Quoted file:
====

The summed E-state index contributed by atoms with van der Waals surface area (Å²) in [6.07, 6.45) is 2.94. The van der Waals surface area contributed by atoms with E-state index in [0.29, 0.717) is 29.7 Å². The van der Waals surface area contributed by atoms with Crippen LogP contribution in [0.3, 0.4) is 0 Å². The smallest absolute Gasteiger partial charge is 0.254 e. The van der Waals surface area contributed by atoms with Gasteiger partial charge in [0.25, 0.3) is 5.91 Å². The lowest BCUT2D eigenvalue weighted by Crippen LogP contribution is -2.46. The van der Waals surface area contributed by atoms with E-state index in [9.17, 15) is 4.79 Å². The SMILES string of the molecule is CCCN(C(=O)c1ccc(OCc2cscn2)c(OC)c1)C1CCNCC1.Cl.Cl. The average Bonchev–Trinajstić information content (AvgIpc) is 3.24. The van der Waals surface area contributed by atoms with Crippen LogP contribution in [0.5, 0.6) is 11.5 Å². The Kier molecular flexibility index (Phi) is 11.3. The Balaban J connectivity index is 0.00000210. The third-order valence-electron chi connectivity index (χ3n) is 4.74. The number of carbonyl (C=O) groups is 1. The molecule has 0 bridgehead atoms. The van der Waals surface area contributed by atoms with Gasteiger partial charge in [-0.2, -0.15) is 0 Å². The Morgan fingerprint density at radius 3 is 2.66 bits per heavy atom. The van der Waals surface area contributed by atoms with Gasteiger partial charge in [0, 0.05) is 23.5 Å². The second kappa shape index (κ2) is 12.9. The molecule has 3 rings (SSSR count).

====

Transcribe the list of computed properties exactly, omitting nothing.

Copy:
The summed E-state index contributed by atoms with van der Waals surface area (Å²) in [6.07, 6.45) is 2.94. The van der Waals surface area contributed by atoms with E-state index in [0.29, 0.717) is 29.7 Å². The van der Waals surface area contributed by atoms with Crippen LogP contribution in [0.3, 0.4) is 0 Å². The smallest absolute Gasteiger partial charge is 0.254 e. The van der Waals surface area contributed by atoms with Gasteiger partial charge in [0.25, 0.3) is 5.91 Å². The lowest BCUT2D eigenvalue weighted by Crippen LogP contribution is -2.46. The van der Waals surface area contributed by atoms with E-state index in [9.17, 15) is 4.79 Å². The SMILES string of the molecule is CCCN(C(=O)c1ccc(OCc2cscn2)c(OC)c1)C1CCNCC1.Cl.Cl. The average Bonchev–Trinajstić information content (AvgIpc) is 3.24. The van der Waals surface area contributed by atoms with Crippen LogP contribution in [0.5, 0.6) is 11.5 Å². The Kier molecular flexibility index (Phi) is 11.3. The Balaban J connectivity index is 0.00000210. The third-order valence-electron chi connectivity index (χ3n) is 4.74. The number of carbonyl (C=O) groups is 1. The molecule has 0 bridgehead atoms. The van der Waals surface area contributed by atoms with Gasteiger partial charge in [-0.2, -0.15) is 0 Å². The Morgan fingerprint density at radius 3 is 2.66 bits per heavy atom. The van der Waals surface area contributed by atoms with Gasteiger partial charge in [0, 0.05) is 23.5 Å². The second kappa shape index (κ2) is 12.9. The molecule has 3 rings (SSSR count).